To be candid, there are many reasons why the internal structure of your model can be broken or missing. Although the most common is having incorrect settings in your slicing software, a slightly blocked nozzle can also bring up this problem.
The printed model bends upward at the base until it no longer aligns with the printed platform. This leads to the print being unstuck on the print bed and horizontal cracks forming in the upper parts of the printed models.
Warping or bending happens because it is a natural characteristic of plastics. As your PLA or ABS filament cools down, it slowly starts to contract. If the plastic's cooling process happens too fast, it results in warping or bending.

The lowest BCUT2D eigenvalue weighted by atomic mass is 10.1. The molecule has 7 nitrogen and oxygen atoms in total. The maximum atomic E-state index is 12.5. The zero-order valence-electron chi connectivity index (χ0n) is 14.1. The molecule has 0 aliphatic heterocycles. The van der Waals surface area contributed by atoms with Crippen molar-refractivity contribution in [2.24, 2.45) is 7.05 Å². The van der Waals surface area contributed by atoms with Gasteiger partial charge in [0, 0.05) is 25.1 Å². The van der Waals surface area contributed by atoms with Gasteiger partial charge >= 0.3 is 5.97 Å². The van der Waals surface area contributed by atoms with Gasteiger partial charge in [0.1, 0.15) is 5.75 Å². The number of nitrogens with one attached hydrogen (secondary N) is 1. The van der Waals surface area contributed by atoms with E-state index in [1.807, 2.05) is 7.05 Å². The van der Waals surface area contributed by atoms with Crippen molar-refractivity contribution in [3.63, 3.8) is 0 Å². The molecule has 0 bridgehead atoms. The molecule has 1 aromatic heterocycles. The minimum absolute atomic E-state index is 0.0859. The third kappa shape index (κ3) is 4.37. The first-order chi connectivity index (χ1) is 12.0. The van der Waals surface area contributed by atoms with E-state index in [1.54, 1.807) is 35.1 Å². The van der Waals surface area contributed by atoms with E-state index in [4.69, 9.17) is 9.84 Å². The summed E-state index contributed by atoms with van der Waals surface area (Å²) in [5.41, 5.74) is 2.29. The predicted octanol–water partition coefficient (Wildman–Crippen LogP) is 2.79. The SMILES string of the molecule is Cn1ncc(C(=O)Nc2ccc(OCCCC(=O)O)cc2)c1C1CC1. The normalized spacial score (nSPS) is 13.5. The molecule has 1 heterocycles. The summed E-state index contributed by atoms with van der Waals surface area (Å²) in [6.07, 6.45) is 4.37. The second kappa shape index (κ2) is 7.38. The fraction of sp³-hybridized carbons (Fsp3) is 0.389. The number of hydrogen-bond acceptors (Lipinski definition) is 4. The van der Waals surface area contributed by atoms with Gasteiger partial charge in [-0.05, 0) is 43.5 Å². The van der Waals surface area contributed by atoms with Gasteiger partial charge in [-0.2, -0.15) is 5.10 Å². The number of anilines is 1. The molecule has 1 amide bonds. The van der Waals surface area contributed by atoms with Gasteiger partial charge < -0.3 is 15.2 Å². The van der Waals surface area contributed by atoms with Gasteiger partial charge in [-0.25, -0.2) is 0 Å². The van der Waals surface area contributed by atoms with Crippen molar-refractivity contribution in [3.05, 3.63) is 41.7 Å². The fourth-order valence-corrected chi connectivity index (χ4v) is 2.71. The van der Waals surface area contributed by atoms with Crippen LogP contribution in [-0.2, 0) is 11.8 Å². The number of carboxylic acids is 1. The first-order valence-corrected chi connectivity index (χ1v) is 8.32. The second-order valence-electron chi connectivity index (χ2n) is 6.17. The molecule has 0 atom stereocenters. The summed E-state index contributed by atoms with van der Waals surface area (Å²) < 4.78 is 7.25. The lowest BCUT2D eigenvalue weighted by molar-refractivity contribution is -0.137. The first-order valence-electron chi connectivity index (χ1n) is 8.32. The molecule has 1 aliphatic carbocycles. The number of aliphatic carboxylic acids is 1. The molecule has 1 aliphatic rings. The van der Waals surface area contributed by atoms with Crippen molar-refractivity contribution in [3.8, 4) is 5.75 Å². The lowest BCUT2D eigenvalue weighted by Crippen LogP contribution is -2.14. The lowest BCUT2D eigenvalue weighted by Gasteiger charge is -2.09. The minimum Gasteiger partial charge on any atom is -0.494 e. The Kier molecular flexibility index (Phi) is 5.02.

There are six different ways to troubleshoot this 3D printing FAQ:
This is another common 3D printing issue faced by a lot of users. A print's first layers are often problematic. The problems are usually a non-sticky print, or the bottom shell has an erroneous look due to lines. Also, instead of getting a fine detail on your print's bottom, you find a blurry, congealed design that does not look like the surface design.
The blurry and undefined detail on your print simply implies that the print bed temperature is too high. These lines happen as a result of the nozzle and the bed being too far apart, while you get blobs if the nozzle is way too close to the bed. Additionally, a non-sticky print is as a result of a bed that hasn't been properly leveled.
Reduce the bed temperature. Do this by getting the temperature down five degrees; continue reducing the temperature until you get the desired adhesion result without losing any detail.
Elephant's foot is a 3D printing term that refers to the outward bulge of a model's base. It is when the print bows or curves out at the bottom.